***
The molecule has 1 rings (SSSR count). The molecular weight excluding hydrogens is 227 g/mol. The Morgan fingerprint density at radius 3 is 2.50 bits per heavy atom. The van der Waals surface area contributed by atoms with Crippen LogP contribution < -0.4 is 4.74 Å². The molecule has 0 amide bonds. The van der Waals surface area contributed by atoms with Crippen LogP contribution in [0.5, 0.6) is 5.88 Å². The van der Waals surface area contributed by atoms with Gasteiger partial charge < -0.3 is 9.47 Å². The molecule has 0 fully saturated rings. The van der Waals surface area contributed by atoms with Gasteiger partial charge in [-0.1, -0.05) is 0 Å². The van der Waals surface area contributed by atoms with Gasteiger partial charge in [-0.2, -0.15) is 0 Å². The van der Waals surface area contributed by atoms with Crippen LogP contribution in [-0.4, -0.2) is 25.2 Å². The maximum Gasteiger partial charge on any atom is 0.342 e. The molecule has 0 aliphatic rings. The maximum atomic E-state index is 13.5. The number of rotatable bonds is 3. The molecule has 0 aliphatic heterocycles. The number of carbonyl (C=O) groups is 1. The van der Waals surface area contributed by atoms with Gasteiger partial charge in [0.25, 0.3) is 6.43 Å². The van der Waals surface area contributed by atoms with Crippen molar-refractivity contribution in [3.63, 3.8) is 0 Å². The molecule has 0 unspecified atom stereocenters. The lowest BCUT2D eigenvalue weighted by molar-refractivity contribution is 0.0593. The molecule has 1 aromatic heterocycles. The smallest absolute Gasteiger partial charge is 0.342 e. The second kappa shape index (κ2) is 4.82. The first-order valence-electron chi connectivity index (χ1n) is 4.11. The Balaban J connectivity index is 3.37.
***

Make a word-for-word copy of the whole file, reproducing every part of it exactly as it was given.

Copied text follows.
The molecule has 1 rings (SSSR count). The molecular weight excluding hydrogens is 227 g/mol. The Morgan fingerprint density at radius 3 is 2.50 bits per heavy atom. The van der Waals surface area contributed by atoms with Crippen LogP contribution < -0.4 is 4.74 Å². The molecule has 0 amide bonds. The van der Waals surface area contributed by atoms with Crippen LogP contribution in [0.5, 0.6) is 5.88 Å². The van der Waals surface area contributed by atoms with Gasteiger partial charge < -0.3 is 9.47 Å². The molecule has 0 fully saturated rings. The van der Waals surface area contributed by atoms with Gasteiger partial charge in [-0.1, -0.05) is 0 Å². The van der Waals surface area contributed by atoms with Gasteiger partial charge in [-0.2, -0.15) is 0 Å². The van der Waals surface area contributed by atoms with Crippen LogP contribution in [-0.4, -0.2) is 25.2 Å². The maximum Gasteiger partial charge on any atom is 0.342 e. The molecule has 0 aliphatic rings. The maximum atomic E-state index is 13.5. The number of rotatable bonds is 3. The molecule has 0 aliphatic heterocycles. The number of carbonyl (C=O) groups is 1. The van der Waals surface area contributed by atoms with Gasteiger partial charge in [0.25, 0.3) is 6.43 Å². The van der Waals surface area contributed by atoms with Crippen molar-refractivity contribution in [3.63, 3.8) is 0 Å². The molecule has 0 unspecified atom stereocenters. The lowest BCUT2D eigenvalue weighted by molar-refractivity contribution is 0.0593. The molecule has 1 aromatic heterocycles. The smallest absolute Gasteiger partial charge is 0.342 e. The second kappa shape index (κ2) is 4.82. The first-order valence-electron chi connectivity index (χ1n) is 4.11. The Balaban J connectivity index is 3.37.